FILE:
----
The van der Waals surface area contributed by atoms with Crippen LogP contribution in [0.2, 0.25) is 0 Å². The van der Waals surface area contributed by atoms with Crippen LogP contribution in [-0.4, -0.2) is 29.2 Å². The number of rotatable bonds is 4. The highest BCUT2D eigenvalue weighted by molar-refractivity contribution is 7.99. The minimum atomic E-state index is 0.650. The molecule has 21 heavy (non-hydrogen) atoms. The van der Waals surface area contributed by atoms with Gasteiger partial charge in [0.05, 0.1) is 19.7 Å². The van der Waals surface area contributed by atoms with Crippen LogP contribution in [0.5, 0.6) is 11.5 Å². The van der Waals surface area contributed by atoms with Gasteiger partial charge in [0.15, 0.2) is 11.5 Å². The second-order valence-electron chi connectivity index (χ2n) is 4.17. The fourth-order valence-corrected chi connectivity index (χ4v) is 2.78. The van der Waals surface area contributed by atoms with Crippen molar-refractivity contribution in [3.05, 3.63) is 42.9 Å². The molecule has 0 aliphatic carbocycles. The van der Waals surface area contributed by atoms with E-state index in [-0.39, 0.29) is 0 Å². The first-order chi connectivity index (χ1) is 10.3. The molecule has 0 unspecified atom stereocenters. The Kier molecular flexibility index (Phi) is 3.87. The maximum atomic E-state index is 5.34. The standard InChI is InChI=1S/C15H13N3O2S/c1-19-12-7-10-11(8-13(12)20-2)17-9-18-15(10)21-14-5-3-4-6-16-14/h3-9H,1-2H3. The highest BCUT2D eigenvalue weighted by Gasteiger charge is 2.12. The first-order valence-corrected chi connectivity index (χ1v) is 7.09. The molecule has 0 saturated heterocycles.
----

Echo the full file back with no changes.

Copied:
The van der Waals surface area contributed by atoms with Crippen LogP contribution in [0.2, 0.25) is 0 Å². The van der Waals surface area contributed by atoms with Crippen LogP contribution in [-0.4, -0.2) is 29.2 Å². The number of rotatable bonds is 4. The highest BCUT2D eigenvalue weighted by molar-refractivity contribution is 7.99. The minimum atomic E-state index is 0.650. The molecule has 21 heavy (non-hydrogen) atoms. The van der Waals surface area contributed by atoms with Gasteiger partial charge in [0.05, 0.1) is 19.7 Å². The van der Waals surface area contributed by atoms with Crippen LogP contribution in [0.5, 0.6) is 11.5 Å². The van der Waals surface area contributed by atoms with Gasteiger partial charge in [0.15, 0.2) is 11.5 Å². The second-order valence-electron chi connectivity index (χ2n) is 4.17. The fourth-order valence-corrected chi connectivity index (χ4v) is 2.78. The van der Waals surface area contributed by atoms with Crippen molar-refractivity contribution in [3.05, 3.63) is 42.9 Å². The molecule has 0 aliphatic carbocycles. The van der Waals surface area contributed by atoms with E-state index in [-0.39, 0.29) is 0 Å². The first-order chi connectivity index (χ1) is 10.3. The molecule has 0 unspecified atom stereocenters. The Kier molecular flexibility index (Phi) is 3.87. The maximum atomic E-state index is 5.34. The standard InChI is InChI=1S/C15H13N3O2S/c1-19-12-7-10-11(8-13(12)20-2)17-9-18-15(10)21-14-5-3-4-6-16-14/h3-9H,1-2H3. The highest BCUT2D eigenvalue weighted by Gasteiger charge is 2.12. The first-order valence-corrected chi connectivity index (χ1v) is 7.09. The molecule has 0 saturated heterocycles.